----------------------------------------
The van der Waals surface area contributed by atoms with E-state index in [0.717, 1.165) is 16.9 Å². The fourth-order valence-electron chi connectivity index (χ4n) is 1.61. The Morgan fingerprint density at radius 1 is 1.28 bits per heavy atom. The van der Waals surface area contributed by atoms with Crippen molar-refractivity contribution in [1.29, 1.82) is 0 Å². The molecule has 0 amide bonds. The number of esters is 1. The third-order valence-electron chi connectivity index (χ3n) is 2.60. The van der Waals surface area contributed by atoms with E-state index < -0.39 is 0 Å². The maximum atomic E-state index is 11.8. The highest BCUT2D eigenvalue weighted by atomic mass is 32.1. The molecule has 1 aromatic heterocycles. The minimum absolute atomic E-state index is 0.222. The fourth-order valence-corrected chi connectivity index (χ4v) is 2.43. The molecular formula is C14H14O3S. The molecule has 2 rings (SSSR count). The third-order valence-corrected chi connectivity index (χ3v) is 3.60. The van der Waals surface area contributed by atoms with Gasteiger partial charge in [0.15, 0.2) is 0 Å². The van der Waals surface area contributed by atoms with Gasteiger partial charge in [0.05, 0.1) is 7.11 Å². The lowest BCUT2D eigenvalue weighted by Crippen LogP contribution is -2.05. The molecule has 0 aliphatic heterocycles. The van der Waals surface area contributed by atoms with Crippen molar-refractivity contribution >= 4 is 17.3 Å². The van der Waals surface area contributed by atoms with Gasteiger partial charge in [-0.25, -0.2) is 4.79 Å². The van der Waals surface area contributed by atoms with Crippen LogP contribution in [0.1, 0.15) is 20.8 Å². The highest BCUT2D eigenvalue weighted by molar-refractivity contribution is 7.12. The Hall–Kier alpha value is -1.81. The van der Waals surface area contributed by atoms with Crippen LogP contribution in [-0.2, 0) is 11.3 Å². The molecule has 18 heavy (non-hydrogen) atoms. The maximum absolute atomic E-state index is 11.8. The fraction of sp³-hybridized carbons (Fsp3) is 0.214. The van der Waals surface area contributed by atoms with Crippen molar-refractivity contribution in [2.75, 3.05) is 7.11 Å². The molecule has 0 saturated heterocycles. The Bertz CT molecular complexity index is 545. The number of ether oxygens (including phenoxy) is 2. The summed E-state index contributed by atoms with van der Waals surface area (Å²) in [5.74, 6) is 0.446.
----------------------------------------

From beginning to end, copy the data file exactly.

The van der Waals surface area contributed by atoms with E-state index in [0.717, 1.165) is 16.9 Å². The fourth-order valence-electron chi connectivity index (χ4n) is 1.61. The Morgan fingerprint density at radius 1 is 1.28 bits per heavy atom. The van der Waals surface area contributed by atoms with Crippen molar-refractivity contribution in [1.29, 1.82) is 0 Å². The molecule has 0 amide bonds. The number of esters is 1. The third-order valence-electron chi connectivity index (χ3n) is 2.60. The van der Waals surface area contributed by atoms with E-state index < -0.39 is 0 Å². The maximum atomic E-state index is 11.8. The highest BCUT2D eigenvalue weighted by atomic mass is 32.1. The molecule has 1 aromatic heterocycles. The minimum absolute atomic E-state index is 0.222. The fourth-order valence-corrected chi connectivity index (χ4v) is 2.43. The molecular formula is C14H14O3S. The molecule has 2 rings (SSSR count). The third-order valence-corrected chi connectivity index (χ3v) is 3.60. The van der Waals surface area contributed by atoms with Gasteiger partial charge in [0.15, 0.2) is 0 Å². The van der Waals surface area contributed by atoms with Gasteiger partial charge in [0.05, 0.1) is 7.11 Å². The lowest BCUT2D eigenvalue weighted by Crippen LogP contribution is -2.05. The molecule has 0 aliphatic heterocycles. The van der Waals surface area contributed by atoms with Crippen molar-refractivity contribution >= 4 is 17.3 Å². The van der Waals surface area contributed by atoms with Gasteiger partial charge in [-0.25, -0.2) is 4.79 Å². The van der Waals surface area contributed by atoms with Crippen LogP contribution in [0.1, 0.15) is 20.8 Å². The highest BCUT2D eigenvalue weighted by molar-refractivity contribution is 7.12. The Hall–Kier alpha value is -1.81. The van der Waals surface area contributed by atoms with Crippen LogP contribution in [-0.2, 0) is 11.3 Å². The molecule has 18 heavy (non-hydrogen) atoms. The maximum absolute atomic E-state index is 11.8. The fraction of sp³-hybridized carbons (Fsp3) is 0.214. The van der Waals surface area contributed by atoms with Crippen molar-refractivity contribution in [2.75, 3.05) is 7.11 Å². The molecule has 0 saturated heterocycles. The Bertz CT molecular complexity index is 545. The number of ether oxygens (including phenoxy) is 2. The summed E-state index contributed by atoms with van der Waals surface area (Å²) in [5.74, 6) is 0.446.